I was in the cashier’s line behind a matronly woman whose order the young girl at the register was finishing up. The girl announced. “That will be $104.62 today.” The woman thumbed through her wallet and extracted a $50 bill and three crisp $20s, which she handed to the cashier.
The girl promptly started counting the money out, announcing her total as she went. “50, 70, 90, 100,” she said. Upon completion, she turned to the woman and reminded her of the total. The woman smiled sweetly at the young lass and suggested that perhaps she could count it out again. Once more the girl confidently said, “50, 70, 90, 100.” This time she ended with, “You’re still short $4.62.”
The woman was maintaining her composure, but looked as if she really wanted to grab the sweet thing by her pigtails and say something that started with, “LISTEN MISSY!” To her credit, she instead asked the girl how much the three $20s were worth.
Fanning the bills in her hand the cashier said, “$60.”
“And how much is 60 plus 50,” the patient woman softly inquired?
You could almost see the wheels of the poor young girl’s mind grind to a halt as the pain of this dawning contradiction came across her. With renewed determination, she grasped the short stack of bills and began counting aloud again. “50, 70, 90, 100.”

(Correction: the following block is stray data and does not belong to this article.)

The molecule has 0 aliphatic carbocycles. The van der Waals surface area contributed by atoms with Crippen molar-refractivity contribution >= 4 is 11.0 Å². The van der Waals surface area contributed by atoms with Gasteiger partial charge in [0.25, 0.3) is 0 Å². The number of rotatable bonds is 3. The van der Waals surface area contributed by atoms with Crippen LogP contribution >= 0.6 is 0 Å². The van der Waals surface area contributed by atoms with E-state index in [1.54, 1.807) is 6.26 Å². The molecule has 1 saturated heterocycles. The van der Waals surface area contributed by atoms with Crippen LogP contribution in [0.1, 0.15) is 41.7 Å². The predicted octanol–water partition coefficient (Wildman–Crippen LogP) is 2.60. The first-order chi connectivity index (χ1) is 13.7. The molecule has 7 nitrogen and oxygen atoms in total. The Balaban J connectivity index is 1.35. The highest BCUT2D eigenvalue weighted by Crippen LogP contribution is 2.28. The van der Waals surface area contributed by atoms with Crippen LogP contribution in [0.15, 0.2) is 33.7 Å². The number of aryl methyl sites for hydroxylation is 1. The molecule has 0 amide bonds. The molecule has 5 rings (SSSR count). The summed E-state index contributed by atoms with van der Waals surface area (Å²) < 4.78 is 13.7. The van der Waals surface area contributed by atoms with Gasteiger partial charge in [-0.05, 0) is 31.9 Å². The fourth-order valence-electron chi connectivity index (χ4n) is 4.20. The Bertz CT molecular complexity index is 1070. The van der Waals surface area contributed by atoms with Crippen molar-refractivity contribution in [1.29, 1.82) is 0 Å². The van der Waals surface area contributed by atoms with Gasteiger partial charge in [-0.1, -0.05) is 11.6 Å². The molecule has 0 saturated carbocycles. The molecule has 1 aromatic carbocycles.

In an effort to be helpful, I offered that perhaps she should start counting with the $20s. The girl’s face brightened momentarily, and she flipped the stack and started counting yet again. “20, 40, 60, 110.” She looked positively delighted with herself while the poor woman in line just imperceptibly shook her head.
The cashier now looked at me and asked, “So why doesn’t it work when I do it the other way?”
I offered, somewhat less helpfully, “I guess it’s just one of those math mysteries no one understands.” An explanation the young girl seemed quite satisfied with as she finally began to count change. However, the matronly woman lowered her head and gave me a look over her glasses that was oddly reminiscent of my high school geometry teacher who also took it upon herself to make it clear to me that I was not nearly as amusing as I imagined.
Not wishing to push my luck, I paid for my order with a credit card.